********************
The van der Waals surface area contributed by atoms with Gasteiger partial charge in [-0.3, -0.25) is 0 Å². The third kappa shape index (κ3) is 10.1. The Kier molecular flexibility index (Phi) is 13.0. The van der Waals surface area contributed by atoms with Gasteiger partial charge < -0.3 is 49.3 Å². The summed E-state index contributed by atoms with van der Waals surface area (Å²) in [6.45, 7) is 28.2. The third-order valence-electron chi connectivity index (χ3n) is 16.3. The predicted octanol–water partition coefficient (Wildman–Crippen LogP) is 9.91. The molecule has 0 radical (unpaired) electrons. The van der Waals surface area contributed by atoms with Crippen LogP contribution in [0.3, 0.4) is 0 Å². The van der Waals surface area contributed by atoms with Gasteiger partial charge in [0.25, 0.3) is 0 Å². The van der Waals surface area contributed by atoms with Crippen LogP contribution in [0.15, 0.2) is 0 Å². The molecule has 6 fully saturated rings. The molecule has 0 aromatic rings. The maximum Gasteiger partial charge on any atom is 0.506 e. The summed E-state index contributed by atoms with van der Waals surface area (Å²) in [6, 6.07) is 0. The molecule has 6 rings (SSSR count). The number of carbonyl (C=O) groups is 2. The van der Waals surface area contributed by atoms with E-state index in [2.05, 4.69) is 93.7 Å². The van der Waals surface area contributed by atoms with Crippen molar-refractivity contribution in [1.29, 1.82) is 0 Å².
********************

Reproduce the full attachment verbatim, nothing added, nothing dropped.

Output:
The van der Waals surface area contributed by atoms with Gasteiger partial charge in [-0.3, -0.25) is 0 Å². The third kappa shape index (κ3) is 10.1. The Kier molecular flexibility index (Phi) is 13.0. The van der Waals surface area contributed by atoms with Gasteiger partial charge < -0.3 is 49.3 Å². The summed E-state index contributed by atoms with van der Waals surface area (Å²) in [6.45, 7) is 28.2. The third-order valence-electron chi connectivity index (χ3n) is 16.3. The predicted octanol–water partition coefficient (Wildman–Crippen LogP) is 9.91. The molecule has 0 radical (unpaired) electrons. The van der Waals surface area contributed by atoms with Crippen LogP contribution in [0.3, 0.4) is 0 Å². The van der Waals surface area contributed by atoms with Gasteiger partial charge in [0.25, 0.3) is 0 Å². The van der Waals surface area contributed by atoms with Crippen LogP contribution in [0.15, 0.2) is 0 Å². The molecule has 6 fully saturated rings. The molecule has 0 aromatic rings. The maximum Gasteiger partial charge on any atom is 0.506 e. The summed E-state index contributed by atoms with van der Waals surface area (Å²) in [6, 6.07) is 0. The molecule has 6 rings (SSSR count). The number of carbonyl (C=O) groups is 2. The van der Waals surface area contributed by atoms with E-state index in [2.05, 4.69) is 93.7 Å². The van der Waals surface area contributed by atoms with Crippen molar-refractivity contribution in [1.29, 1.82) is 0 Å².